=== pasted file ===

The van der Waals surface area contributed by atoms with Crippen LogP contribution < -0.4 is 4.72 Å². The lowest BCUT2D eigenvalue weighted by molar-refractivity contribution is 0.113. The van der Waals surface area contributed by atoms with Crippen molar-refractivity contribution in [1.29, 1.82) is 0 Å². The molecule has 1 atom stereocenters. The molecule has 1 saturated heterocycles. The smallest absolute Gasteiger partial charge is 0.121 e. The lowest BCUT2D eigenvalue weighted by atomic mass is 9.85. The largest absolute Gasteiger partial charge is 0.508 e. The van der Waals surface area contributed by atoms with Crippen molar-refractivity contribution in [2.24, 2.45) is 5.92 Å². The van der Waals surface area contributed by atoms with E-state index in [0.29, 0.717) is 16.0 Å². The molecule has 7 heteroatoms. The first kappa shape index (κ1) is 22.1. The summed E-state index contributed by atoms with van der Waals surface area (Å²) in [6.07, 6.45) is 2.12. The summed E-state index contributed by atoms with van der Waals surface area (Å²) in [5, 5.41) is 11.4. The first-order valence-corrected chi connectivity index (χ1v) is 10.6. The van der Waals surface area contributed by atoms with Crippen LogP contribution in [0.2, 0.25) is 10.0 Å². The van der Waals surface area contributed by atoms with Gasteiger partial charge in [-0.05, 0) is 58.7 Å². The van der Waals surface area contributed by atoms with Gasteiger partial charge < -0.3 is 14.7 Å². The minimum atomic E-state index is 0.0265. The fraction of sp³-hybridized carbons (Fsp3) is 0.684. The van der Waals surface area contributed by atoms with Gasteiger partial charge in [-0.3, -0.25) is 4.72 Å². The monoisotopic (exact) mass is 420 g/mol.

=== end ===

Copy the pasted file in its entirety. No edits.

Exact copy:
The van der Waals surface area contributed by atoms with Crippen LogP contribution < -0.4 is 4.72 Å². The lowest BCUT2D eigenvalue weighted by molar-refractivity contribution is 0.113. The van der Waals surface area contributed by atoms with Crippen molar-refractivity contribution in [1.29, 1.82) is 0 Å². The molecule has 1 atom stereocenters. The molecule has 1 saturated heterocycles. The smallest absolute Gasteiger partial charge is 0.121 e. The lowest BCUT2D eigenvalue weighted by atomic mass is 9.85. The largest absolute Gasteiger partial charge is 0.508 e. The van der Waals surface area contributed by atoms with Crippen molar-refractivity contribution in [2.24, 2.45) is 5.92 Å². The van der Waals surface area contributed by atoms with E-state index in [0.29, 0.717) is 16.0 Å². The molecule has 7 heteroatoms. The first kappa shape index (κ1) is 22.1. The summed E-state index contributed by atoms with van der Waals surface area (Å²) in [6.07, 6.45) is 2.12. The summed E-state index contributed by atoms with van der Waals surface area (Å²) in [5, 5.41) is 11.4. The first-order valence-corrected chi connectivity index (χ1v) is 10.6. The van der Waals surface area contributed by atoms with Crippen LogP contribution in [0.2, 0.25) is 10.0 Å². The van der Waals surface area contributed by atoms with Gasteiger partial charge in [-0.05, 0) is 58.7 Å². The van der Waals surface area contributed by atoms with Gasteiger partial charge < -0.3 is 14.7 Å². The minimum atomic E-state index is 0.0265. The fraction of sp³-hybridized carbons (Fsp3) is 0.684. The van der Waals surface area contributed by atoms with Gasteiger partial charge in [-0.3, -0.25) is 4.72 Å². The monoisotopic (exact) mass is 420 g/mol.